Thursday, December 28, 2006
KCA president and Maui Coast Hotel manager has put a commitment into his work that has inspired an entire community to do great things.
David Frazier became involved with the Kihei Community Association (KCA) a few years ago, first as a member, and then on the board of directors in 2005. That year, he became “acting” president, and was formally elected by the board as president for 2006.
“David approached me while I was a board member on KCA,” said Joe Bertram III, state representative for South Maui. “He expressed an interest in helping the community. I pressed him to join our board and was immediately impressed by his organizational abilities and can-do attitude. I nominated him for president at our first meeting!”
Bertram was also impressed with his work ethic, commitment to teamwork and practical solutions that have built the KCA to its strongest position in the ten years that he has served on the board. “From roundabouts to parks, his positive influence can best be summed up in the motto he brought to KCA—”It’s not you should, it’s I will!”
“It has been a real challenge to be both Maui Coast manager and also to be so involved in KCA,” said Frazier, “but I have had the support of my staff at the hotel and its ownership group—as we all recognize the importance of giving Kihei a voice in the Maui community,” he said.
“David Frazier has certainly made his mark in Maui County this past year,” said KCA board member Joseph Bean, culture and government editor at the Maui Weekly. “Just being the president of the Kihei Community Association didn’t guarantee that he would do anything significant, but being David Frazier did. He boosted the Kalama Park Action Team (KPAT), the Pump Don’t Dump movement and any number of other action-items.”
Working with the Maui Police and in collaboration with KPAT, they were able to strengthen their relationships, allowing MPD to increase their presence in the parks. KCA even procured enough money to buy a patrol ATV for the police.
This year, the KCA was able to establish regular meetings with most of the Maui County administration, which Frazier said was key to their accomplishments. “We testified often before the council,” he said, “and with Michelle Anderson’s help and the rest of the council members, we were able to secure much-needed additional funding for improvements to South Maui.”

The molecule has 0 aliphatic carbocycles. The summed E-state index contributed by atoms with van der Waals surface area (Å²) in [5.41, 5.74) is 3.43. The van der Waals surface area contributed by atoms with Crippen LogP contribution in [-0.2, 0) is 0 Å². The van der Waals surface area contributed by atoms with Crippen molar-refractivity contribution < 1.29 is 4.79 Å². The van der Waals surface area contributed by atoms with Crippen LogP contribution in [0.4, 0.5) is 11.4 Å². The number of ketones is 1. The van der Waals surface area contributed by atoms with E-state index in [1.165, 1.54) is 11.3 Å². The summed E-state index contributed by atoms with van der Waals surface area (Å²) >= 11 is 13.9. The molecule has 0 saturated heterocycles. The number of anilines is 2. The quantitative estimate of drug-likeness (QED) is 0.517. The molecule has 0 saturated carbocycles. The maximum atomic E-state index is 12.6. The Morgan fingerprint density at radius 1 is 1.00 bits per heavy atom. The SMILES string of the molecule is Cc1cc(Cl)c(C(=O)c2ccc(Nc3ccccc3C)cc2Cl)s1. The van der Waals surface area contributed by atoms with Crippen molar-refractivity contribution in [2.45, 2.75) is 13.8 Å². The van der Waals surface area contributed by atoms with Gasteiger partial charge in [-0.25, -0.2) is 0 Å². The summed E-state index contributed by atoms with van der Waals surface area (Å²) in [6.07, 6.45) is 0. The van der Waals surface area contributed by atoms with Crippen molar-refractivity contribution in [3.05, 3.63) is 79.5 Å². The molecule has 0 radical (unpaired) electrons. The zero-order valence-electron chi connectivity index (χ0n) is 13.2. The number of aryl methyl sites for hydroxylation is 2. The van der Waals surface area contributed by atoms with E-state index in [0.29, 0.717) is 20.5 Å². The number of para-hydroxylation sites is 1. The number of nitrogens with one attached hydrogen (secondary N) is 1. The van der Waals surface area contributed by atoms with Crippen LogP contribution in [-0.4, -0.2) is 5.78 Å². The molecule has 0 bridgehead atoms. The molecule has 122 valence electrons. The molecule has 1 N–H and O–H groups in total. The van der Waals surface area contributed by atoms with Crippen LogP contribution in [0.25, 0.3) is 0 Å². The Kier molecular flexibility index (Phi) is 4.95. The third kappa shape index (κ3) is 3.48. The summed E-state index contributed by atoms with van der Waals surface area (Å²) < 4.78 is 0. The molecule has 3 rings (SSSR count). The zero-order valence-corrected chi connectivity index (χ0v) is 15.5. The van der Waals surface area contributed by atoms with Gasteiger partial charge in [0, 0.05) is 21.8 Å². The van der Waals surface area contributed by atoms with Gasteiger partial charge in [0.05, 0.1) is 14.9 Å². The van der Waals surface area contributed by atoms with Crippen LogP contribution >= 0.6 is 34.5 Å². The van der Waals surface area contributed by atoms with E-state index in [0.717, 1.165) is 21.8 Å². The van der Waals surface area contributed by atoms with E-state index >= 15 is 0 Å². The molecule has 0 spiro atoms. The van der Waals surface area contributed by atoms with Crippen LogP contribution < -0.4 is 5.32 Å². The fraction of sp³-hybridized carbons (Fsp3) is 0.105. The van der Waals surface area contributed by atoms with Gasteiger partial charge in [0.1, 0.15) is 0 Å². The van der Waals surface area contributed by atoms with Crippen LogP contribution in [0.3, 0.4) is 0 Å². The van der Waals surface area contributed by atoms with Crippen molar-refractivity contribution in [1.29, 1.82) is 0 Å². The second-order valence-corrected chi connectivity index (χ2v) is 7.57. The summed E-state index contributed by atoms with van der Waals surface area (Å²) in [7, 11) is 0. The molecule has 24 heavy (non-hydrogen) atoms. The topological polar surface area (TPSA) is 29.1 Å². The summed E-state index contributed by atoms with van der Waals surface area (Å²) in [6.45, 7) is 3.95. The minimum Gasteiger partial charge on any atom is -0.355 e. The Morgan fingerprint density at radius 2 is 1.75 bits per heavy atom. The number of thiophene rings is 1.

Frazier is working on creating bicycle and pedestrian-friendly roads and greenways, including the North-South collector road. “We believe that roundabouts, as well as bikeways and properly installed crosswalks, are the key to keeping traffic moving while keeping the bikers and pedestrians safe,” he said.
He testified in O‘ahu before the Department of Education board to secure funding and prioritize the construction of a Kihei high school, personally working with BOE member Mary Cochran. There are current plans with developer Everett Dowling to get the project underway.
“He remains respectful, however angry he may be, whether he is talking to the county administration, the council, the community, or any committee or group,” said Bean. “The result of his respectful but persistent approach, coupled with that ‘I will’ attitude toward doing his homework, has been cooperation and success, over and over.”
“I believe that anything worth doing is worth doing right,” said Frazier. “I take personal interest in the KCA in that respect. I try to listen more than I speak, in order to figure out what is really going on. Usually, if I keep my mind open, there is often an expert that can help. Everything, of course, is done with total courtesy and respect.
“In addition, I have had great board members that have each taken on a committee of their own in order to really be able to focus and get things done.”
Raised in Northern California, Frazier worked his way through college at Chico State, majoring in philosophy and English literature. “I was planning to go into law,” he said, “but ended up with a career in hospitality.”
He moved to Maui in January 2000, after a request to his superiors at Coast Hotels that he move here if the general manager spot were to open at the Maui branch. He and his wife, Jolanta, principal broker at the Wailea Group, live in Kihei near the Maui Coast Hotel.
“It has been a very rewarding experience for me,” said Frazier, “particularly because of the relationships I have been able to establish with people from the community and the Maui County administration.”
Plus, he finds the island “absolute heaven on earth” and tries to make it a daily ritual to connect with some aspect of it. Most often, it’s a late evening swim at Kama‘ole II.
Frazier attributed his presidential success to his management experience and his example of commitment to his fellow KCA members. To keep it running smoothly, he said it takes “hours and hours with the help of many good board members and their devotion to South Maui.”
“It has been an honor and a privilege to work along side David Frazier this past year,” said KCA board member Michael C. DiBella. “His drive and passion are the qualities that have allowed the KCA to achieve such goals in 2006, from ‘Cops on Bikes’ (or ATVs), to the realization of a Kihei High School in the very near future. I look forward to another very successful year in this organization, knowing that David will be at the helm spearheading these types of community related efforts.”
“While I have only known David for a little over two years,” said Mike Moran of Pump Don’t Dump, “mostly observing as a member of Kihei Community Association, the results of his dedicated work shine through as the long list of achievements attained by KCA since he assumed the helm as president. He has shown the ability to head this fine organization by inducing and inspiring board and general members alike to continuously strive to make Kihei a better community. He is truly deserving for the selection of ‘Person of the Year.’”